Wednesday, February 27, 2008

Social Networking or the Behaviour Patterns- What attracts the marketers

So, what did Microsoft buy when they paid billions to take 1.6 percent stake in Facebook? The appeal behind the social networking groups site is not just access to a large user base, but access to behaviour, group and individual, which can be used to promote a product, a gift idea, a charity.

Why do the marketers love SNS?

  • Love to know group behaviour and communication patterns.
  • Ability to influence word of mouth recommendations (influencers).
  • SNS' offer some degree of well identified closed group, unlike web which is open. Think about a community of guitar artists and the guitar manufacturer gets a chance to place an ad in this group.
  • Communities based on interest groups are even more homogenous(marketers love when the crowd is homogenous). A lively photography community is more likely to receive a camera equipment ad especially if there are folks who are talking about it.
  • When people talk, they generate peer pressure.It does not only happen in teens but in all age groups - most of us friends booked our apartments within a space of two years or so, and how proudly we talk about property value appreciation now! Imagine a forum/community/website where people discuss new apartment purchases and some sellers find a way to advertise in the same space. Community members would certainly be more receptive. And yes, we went on a vacation trip to Kerala after hearing about it from so many of my friends(Offline!). And nothing works like peer pressure.(Hey, you haven't visited Kerala?).It will be so much more helpful if there is an agent advertising vacation packages right there  in a group/community where people are talking about a vacation trip to Kerala.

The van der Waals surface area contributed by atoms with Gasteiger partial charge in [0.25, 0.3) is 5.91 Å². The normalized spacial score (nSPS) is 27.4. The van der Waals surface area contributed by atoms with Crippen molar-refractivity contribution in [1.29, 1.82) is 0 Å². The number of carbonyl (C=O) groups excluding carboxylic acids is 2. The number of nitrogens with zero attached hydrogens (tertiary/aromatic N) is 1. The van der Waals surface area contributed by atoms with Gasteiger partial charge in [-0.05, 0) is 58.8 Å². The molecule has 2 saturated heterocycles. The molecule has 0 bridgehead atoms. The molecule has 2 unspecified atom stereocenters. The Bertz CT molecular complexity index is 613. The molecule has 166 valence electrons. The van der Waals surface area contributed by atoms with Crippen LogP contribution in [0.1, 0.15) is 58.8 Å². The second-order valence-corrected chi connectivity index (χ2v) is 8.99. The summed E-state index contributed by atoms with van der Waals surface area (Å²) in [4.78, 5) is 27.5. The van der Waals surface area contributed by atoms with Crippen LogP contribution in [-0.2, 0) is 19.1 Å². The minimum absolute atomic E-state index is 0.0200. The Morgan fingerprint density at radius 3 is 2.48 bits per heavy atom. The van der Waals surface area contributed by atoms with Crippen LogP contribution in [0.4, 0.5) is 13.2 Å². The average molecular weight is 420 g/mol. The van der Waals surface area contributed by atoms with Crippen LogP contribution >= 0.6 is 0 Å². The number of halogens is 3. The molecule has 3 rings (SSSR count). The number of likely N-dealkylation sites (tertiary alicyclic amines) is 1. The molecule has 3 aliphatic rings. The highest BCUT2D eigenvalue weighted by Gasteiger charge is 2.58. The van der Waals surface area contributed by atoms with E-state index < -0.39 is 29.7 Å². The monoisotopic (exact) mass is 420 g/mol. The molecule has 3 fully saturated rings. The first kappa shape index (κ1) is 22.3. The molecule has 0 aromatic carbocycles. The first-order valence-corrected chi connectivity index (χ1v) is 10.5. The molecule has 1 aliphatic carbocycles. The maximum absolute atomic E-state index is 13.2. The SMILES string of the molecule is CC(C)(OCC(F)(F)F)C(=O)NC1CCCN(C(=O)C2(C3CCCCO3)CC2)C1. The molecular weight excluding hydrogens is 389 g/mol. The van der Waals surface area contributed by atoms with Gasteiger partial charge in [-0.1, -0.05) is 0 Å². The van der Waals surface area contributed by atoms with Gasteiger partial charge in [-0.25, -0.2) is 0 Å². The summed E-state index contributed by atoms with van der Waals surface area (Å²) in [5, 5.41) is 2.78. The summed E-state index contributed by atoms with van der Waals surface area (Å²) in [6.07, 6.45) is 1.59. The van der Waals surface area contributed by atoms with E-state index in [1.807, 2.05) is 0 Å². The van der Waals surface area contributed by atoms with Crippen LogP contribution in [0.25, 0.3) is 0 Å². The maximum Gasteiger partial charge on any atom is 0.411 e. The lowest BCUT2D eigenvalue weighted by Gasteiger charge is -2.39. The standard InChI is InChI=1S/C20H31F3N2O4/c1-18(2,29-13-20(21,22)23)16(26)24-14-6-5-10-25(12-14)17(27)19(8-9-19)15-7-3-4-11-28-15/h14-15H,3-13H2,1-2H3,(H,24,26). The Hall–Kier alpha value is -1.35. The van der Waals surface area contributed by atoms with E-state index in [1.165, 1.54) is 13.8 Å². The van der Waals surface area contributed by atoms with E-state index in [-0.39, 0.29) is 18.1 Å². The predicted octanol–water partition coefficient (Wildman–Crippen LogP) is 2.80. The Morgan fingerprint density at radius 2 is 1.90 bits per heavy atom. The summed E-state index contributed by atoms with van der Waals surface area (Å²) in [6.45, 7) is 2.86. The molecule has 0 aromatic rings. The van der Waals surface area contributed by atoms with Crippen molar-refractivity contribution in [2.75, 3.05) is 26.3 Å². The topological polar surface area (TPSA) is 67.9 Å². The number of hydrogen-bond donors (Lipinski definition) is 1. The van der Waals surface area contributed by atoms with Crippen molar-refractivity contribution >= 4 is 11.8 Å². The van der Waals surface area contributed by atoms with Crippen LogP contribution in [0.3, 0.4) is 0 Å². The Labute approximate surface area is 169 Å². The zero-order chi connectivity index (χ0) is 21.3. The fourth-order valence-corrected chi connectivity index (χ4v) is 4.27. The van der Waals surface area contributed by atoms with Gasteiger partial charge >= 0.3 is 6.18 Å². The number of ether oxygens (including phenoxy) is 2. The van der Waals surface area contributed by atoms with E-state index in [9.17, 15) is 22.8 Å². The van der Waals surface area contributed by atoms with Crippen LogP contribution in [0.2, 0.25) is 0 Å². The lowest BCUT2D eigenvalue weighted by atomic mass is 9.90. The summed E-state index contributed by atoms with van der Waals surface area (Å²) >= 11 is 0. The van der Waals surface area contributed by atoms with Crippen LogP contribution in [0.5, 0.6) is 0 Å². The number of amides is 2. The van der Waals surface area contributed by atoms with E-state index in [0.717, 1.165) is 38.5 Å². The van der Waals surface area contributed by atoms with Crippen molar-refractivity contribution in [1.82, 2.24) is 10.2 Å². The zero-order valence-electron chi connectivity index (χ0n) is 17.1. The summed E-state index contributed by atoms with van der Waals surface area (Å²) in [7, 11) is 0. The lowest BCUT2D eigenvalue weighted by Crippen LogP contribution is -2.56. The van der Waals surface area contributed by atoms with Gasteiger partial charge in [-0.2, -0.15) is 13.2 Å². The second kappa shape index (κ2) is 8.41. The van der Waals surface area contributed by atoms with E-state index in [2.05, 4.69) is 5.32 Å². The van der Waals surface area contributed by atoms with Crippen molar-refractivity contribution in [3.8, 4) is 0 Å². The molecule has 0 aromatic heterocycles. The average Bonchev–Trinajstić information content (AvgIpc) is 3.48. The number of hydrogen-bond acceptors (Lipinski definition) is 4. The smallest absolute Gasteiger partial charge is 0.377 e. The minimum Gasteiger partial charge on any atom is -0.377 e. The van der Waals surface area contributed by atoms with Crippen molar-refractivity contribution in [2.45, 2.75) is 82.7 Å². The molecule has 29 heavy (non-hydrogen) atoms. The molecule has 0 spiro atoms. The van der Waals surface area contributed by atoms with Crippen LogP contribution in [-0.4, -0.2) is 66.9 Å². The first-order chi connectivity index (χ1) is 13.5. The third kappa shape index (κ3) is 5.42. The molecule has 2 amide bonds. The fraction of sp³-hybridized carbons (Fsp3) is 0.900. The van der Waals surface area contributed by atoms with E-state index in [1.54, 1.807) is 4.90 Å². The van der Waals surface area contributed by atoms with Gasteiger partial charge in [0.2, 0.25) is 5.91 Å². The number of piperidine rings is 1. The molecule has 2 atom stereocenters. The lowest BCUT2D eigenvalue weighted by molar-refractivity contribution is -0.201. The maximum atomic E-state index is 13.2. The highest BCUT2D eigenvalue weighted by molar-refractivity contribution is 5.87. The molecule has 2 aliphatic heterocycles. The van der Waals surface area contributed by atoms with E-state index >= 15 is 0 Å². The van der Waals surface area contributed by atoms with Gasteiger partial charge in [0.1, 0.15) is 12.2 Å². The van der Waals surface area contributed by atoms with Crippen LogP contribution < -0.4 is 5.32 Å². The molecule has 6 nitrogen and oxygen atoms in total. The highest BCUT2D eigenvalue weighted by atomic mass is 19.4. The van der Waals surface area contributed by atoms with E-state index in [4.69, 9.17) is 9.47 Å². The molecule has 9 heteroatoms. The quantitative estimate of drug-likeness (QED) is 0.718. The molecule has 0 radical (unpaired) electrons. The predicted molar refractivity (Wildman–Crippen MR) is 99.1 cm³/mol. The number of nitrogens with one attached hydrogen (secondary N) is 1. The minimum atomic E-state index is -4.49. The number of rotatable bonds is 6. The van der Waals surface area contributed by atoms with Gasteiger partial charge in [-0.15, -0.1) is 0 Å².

• Demographic data and much more: When we provide our age, sex, location, marital status, we are unwittingly drpping some hints of our behaviour pattern to the guys who have merchandise to promote. Marketers love this data. Helps them plan their campaigns.

No wonder that the next frontier of control on the web is being fought around Web 2.0.

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